WORKSHEET A

Michael (16) I think the biggest problem most teenagers face is peer pressure. There are people at school who will pick on you if you dress or behave differently from them. Some of them will even laugh at you if you don’t like the music they like. In Britain you often read in the papers about the bad behaviour of gangs of teenagers, but I think half the time these kids don’t really want to be in a gang, and they only join because they’re too scared of being different.

Jemma (15) Most of my friends complain about their parents, but I get on fine with mine. They do make some rules, for example about where I can and can’t go on Friday and Saturday nights, but at least we can discuss things – they have the final say, but they always listen to my opinion first. I guess all parents worry about what their teenage kids get up to when they’re not around, but my parents know I’m not completely irresponsible, so they give some independence. Maybe it helps that I’m the youngest in the family. My brothers and sisters say Mum and Dad were stricter with them when they were my age, but they’ve become more relaxed since then!

This page has been downloaded from www.insideout.net. It is photocopiable, but all copies must be complete pages. Copyright © Macmillan Publishers Limited 2008.

Inside Out Teenage Issues
WORKSHEET B

Exercise 1 Here are some simple definitions for phrasal verbs that appear in the text on Worksheet A. Find the words they refer to and fill in the gaps. 1. _ _ _ _ _ _ – to change from being a child to being an adult 2. _ _ _ _ _ _ _ _ _ someone – to have a good relationship with someone 3. _ _ _ _ _ _ someone – to often and unfairly criticise or be unkind to someone, 4. _ _ _ _ _ _ _ something – to do something, especially something that you should not do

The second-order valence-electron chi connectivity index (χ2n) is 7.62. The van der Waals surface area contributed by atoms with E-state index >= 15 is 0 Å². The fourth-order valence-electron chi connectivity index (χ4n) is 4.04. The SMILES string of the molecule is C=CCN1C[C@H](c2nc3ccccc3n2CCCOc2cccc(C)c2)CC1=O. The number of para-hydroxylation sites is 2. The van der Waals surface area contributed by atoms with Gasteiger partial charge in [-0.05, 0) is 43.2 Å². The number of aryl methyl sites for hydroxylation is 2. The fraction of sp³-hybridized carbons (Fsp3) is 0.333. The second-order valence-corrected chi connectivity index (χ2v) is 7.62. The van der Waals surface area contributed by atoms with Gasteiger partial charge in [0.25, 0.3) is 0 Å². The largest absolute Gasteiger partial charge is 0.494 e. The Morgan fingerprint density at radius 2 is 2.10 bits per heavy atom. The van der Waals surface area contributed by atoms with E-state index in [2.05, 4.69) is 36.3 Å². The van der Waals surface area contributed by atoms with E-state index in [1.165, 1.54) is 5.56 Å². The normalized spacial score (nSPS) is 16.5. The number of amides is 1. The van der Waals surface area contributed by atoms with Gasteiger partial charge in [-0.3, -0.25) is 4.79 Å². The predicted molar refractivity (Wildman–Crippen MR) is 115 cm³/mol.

Exercise 2 Decide whether the following statements are true (T) or false (F), or if the text doesn’t say (D). 1. Daniel gets on well with his parents. 2. Michael doesn’t often have arguments with his parents. 3. Jemma’s parents have some rules about what clothes she can wear. 4. Michael thinks that some teenagers join gangs because of peer pressure. 5. Daniel thinks his parents should give him more independence. 6. Jemma’s parents let her do anything she wants to do.

Exercise 3 Answer the questions below. 1. In what way do Jemma’s brothers and sisters think their parents treat her differently from the way they treated them? 2. Why does Daniel think his parents still treat him like a child? 3. Why does Jemma think her parents give her some independence? 4. What examples of ‘peer pressure’ does Michael give?

This page has been downloaded from www.insideout.net. It is photocopiable, but all copies must be complete pages. Copyright © Macmillan Publishers Limited 2008.

Inside Out Teenage Issues
WORKSHEET C

Exercise 4 Complete the crossword below. If all the words are correct, another word for ‘teenager’ will read from top to bottom.

1 2 3 4 5 6 7 8 9 10

1. Daniel certainly ___________ about his parents. 2. Michael thinks that often teenagers don’t like to be ___________. 3. Jemma’s brothers and sisters are ___________ than she is. 4. It seems Jemma’s parents are better at ___________ than Daniel’s parents. 5. Michael talks about groups of teenagers at his school who pick on other teenagers who don’t dress in the ___________ way. 6. Jemma’s parents have ___________ about where she can go on Friday and Saturday nights. 7. Jemma says she is able to ___________ things with her parents. 8. Daniel says he wants more ‘___________’ from his parents. 9. Michael talks about the reasons why teenagers ___________ gangs. 10. It seems Daniel’s parents don’t like his ___________.

This page has been downloaded from www.insideout.net. It is photocopiable, but all copies must be complete pages. Copyright © Macmillan Publishers Limited 2008.